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Sunday, March 4, 2012

More on Conduct Amidst Accusations

What Are We Waiting For carries on the discussion we've begun on the matter of Sylvia's Site with some very good observations.


  1. You and Anonymous Housewife express your reservations well, but as a Catholic I have to say I really like Sylvia's site. It's the antidote to the abuse - don't hide it at all. It makes children in the future much safer. It is interesting. I wish my parish had had a Sylvia back in 1965!

    1. Susan,
      Thank you for the compliment. :) I'm wondering if you could expand upon your point about Sylvia's Site being the antidote to the abuse?
      Personally, one of the things that bothered me about the site was that I discovered that two of the accused were American canon lawyers whose articles I had read during my studies. Emotions aside, I just wonder whether I really needed to know this and how it helps the Church in general.
      Do you think it will help prevent abuses? In what ways? By virtue of the fact that it's publicized? Are you thinking in terms of it being a deterrent?
      Then I wonder, what of the innocent who are accused? I know a priest who was falsely accused. If his name were posted, his reputation would have been destroyed.
      Looking forward to further discussion!


    2. The abuse was able to thrive for a weirdly long time. I was a child in the 50s,60s and I think my friends and I 'knew' that certain priests were moved around because they had done bad things with children (maybe my memory is just faulty, but that's the way I remember it). We didn't know any details at that age. But if I am correct about what I remember, I have to really wonder: how did my parents generation not know? Somewhere down in their hearts, how could it be that they did not question some goings on? It was not totally hidden.

      I think it was because of the general tone of life in those days. People did not share suspicions. People had no one to talk with. People knew that they, as one person, would be thought nuts if they said outloud: "something troubling is going on with Father Soandso". There was no framework for them - and so they hid their misgivings.

      It wasn't just the Catholic church. In my town, years ago, there was a house of ill repute - they got the girls (children, really) from a home for wayward girls in the big city. Can you imagine? Everyone sort of 'knew' and yet no one complained.

      One person alone (or even a few people together) can't figure out what to do with suspicions like that. So they stay silent. And the abuse can thrive.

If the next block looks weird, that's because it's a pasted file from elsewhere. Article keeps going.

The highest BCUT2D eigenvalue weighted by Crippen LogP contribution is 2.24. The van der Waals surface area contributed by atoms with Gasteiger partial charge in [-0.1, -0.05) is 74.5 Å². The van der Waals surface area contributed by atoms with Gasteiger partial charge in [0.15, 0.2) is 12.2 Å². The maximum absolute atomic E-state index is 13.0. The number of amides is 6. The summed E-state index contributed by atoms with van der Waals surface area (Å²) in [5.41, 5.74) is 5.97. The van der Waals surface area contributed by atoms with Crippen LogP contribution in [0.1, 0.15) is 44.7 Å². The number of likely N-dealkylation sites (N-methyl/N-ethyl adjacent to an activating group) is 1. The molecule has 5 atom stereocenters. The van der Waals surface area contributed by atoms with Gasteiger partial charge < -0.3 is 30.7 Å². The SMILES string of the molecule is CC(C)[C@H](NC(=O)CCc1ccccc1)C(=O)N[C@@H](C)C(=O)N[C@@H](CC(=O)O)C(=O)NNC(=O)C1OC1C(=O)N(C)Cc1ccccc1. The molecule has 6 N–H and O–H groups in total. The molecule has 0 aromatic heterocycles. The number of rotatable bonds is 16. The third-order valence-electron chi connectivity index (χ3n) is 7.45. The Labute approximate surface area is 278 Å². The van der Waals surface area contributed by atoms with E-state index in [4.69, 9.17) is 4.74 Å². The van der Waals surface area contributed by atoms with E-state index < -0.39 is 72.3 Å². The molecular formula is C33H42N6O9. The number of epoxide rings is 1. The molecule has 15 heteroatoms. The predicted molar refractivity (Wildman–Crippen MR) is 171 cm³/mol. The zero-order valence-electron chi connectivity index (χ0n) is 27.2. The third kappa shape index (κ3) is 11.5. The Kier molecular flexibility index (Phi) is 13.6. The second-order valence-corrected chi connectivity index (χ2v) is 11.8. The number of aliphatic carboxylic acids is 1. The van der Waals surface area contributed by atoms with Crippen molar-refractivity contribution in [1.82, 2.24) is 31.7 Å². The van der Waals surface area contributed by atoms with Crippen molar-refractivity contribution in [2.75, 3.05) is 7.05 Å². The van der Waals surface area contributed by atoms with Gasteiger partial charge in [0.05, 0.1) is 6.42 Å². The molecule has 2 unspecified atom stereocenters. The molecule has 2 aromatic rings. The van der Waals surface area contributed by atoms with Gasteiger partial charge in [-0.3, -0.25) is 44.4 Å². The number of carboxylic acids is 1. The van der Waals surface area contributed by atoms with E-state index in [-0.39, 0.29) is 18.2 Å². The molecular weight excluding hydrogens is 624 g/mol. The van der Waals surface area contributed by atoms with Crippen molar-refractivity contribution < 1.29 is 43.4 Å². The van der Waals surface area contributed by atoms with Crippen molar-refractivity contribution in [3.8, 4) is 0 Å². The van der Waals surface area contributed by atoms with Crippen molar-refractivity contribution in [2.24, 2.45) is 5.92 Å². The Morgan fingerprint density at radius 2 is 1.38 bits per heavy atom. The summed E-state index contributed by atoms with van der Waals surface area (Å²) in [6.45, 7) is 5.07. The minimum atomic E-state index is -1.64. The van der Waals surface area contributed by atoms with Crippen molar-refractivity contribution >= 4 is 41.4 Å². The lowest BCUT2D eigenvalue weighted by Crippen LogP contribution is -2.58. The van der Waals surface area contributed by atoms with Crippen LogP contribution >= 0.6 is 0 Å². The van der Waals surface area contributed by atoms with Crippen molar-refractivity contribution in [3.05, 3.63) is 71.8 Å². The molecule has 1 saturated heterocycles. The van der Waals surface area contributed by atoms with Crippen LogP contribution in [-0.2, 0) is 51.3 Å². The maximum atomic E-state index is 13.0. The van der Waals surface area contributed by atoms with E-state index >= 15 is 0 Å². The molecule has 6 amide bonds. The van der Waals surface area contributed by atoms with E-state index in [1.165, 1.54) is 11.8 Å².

A blogger with a big mouth and no holding back can do a marvelous thing!

      Unfortunately, yes, some priests may be unfairly treated. And some will, of course, say they were unfairly treated. But they, like us, have to allow the cleansing to take place as the greater good. An abuser could be found out quickly nowdays. That makes us all safer.

      Nosy, loudmouthed, fearless ladies can best do God's work in this. When they sweep up, they might accidently get a lost earring in the dustpan, but they do get the floor clean! I'm all for the clean floor.

    3. Of course that method might be self-defeating in that people will begin to not take 'bloggers with big mouths' seriously. That would be unfortunate. You can also find yourself in for a world of legal hurt. We would all like to be on the right side in this, but it's not as easy as it sounds. For as much as we can criticize the legal system, it is the best that we've come up with so far in regard to victims' and defendants' rights. We need to attend to how hard it really is to prove wrong-doing.
      Now I think the big difference between now and the previous generation(s) is that we understand that pedophilia is not merely a sin it is a deep psychological problem. It is not akin to any other kind of indulgence and cannot just be confessed, as they thought. A priest who falls in love with a woman is parish X is likely not going to fall in love with another woman in parish Y, so it makes sense to move him. That is not the case with pedophilia. But how were our forebears to know this? They treated it like sin, not like a permanent psychological disease.

    4. Our forebears also missed the main point (and perhaps you are too?):
      Whether it is a sin, a psychological problem, needs confession, or needs sympathy, or whatever PALES in the face of: it hurt children.

      Sylvia is actually looking at this more correctly than you are. And the reason I mention that is because I can see you are very open minded and I think you will see what I mean.

      Any thinking that focuses on "pedophilia is/is not a sin" (forebears, listen up!) is not able to concentrate enough on "we must protect children from harm".

      (And I must say if I had been in my parent's generation I would have kept my mouth shut just like they did. I would have done it wrong. I want other people to correct my thinking - it's why I'm glad I live now. People like Sylvia clarify my priorities.)

  2. Publicity wouldn't keep an abuser from abusing, but would help with the cover-ups.